As I write this post, I am set to turn 66 in five days. And I didn’t want to go to the doctor last week because I knew had gained weight. I don’t weigh myself but you know when you know.
I didn’t expect my doctor to shame me. But the internal shame I sometimes feel about my own weight runs so deep, it’s hard to root out.
Note that I am a woman who has spent the last three decades trying to help other women with this issue. I know very well how to counter the issue intellectually and emotionally.
So why is it so hard to completely let it go? No mystery there — weight stigma sits at the core of our society’s way of looking at the world.
In my earliest memories, I remember being singled out for my size. It not only made me feel different, but the experience, undoubtedly combined with some genetic vulnerability towards self-doubt, made me feel inadequate and inferior.
I could say it played a role in getting me to the good place I am in my life today, where I interact on an almost daily basis with people who are fighting weight stigma or who are seeking to get out from under its burden. Truly a fulfilling way to spend my life.
But in reality, it formed or exacerbated an underlying layer of insecurity that permeated and continues to permeate much of what I do. It also led to my developing an eating disorder, the health effects of which I still suffer some 35 years later.
When I look back at what I’ve accomplished professionally in life, I like to think that had it not been for the negative impact of weight stigma, I would have been able to achieve goals that my heart still longs for.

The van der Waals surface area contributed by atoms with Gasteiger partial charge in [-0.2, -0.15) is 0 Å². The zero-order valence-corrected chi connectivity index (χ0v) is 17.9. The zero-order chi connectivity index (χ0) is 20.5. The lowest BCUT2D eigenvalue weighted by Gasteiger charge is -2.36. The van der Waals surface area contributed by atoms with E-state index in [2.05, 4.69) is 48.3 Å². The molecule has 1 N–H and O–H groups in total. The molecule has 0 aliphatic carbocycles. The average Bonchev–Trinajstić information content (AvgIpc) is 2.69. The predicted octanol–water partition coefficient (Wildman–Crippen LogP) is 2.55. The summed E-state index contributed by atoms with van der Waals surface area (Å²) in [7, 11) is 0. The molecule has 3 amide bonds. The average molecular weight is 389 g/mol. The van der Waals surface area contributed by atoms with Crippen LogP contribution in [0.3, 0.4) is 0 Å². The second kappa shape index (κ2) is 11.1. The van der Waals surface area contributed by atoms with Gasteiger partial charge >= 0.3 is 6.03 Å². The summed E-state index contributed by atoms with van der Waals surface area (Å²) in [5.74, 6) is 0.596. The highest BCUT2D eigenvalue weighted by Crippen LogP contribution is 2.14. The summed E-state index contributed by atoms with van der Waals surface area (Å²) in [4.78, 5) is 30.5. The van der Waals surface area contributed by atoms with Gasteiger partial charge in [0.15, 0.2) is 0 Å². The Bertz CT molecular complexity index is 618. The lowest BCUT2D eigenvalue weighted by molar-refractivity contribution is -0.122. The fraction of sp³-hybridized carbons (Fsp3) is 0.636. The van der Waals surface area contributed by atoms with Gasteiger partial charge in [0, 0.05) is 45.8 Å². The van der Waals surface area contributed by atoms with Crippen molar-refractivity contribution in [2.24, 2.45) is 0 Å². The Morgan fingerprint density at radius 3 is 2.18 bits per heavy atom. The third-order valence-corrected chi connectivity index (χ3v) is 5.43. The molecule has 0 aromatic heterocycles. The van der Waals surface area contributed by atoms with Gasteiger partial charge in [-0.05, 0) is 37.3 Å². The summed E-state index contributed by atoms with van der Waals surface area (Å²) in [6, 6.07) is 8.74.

I see this scenario repeated daily in the women I work with.
Weight stigma interferes with the ability to lead a meaningful life, one that fulfills the self and contributes to society. We lose so much talent and productivity as a result of weight stigma.
People think nothing of commenting, kindly or unkindly, about someone’s weight. They don’t realize that it destroys, or what it destroys.
We need to eliminate weight stigma, for the health of all of us. Fortunately, there’s a movement already well in motion. This week marks the Binge Eating Disorder Association’s Weight Stigma Awareness Week that features a wealth of activities and memes to help move the needle.
But perhaps the best place to start is with the self — internalized weight stigma. Wounds cut much deeper when they are compounded by our complicity. And fighting the good fight within yourself can give you the strength to take on the rest. Even though it may stay pretty darn tough.
Marsha Hudnall, MS, RDN, CD is president and co-owner of Green Mountain at Fox Run, a women’s retreat in Vermont that pioneered the non-diet approach over 40 years ago.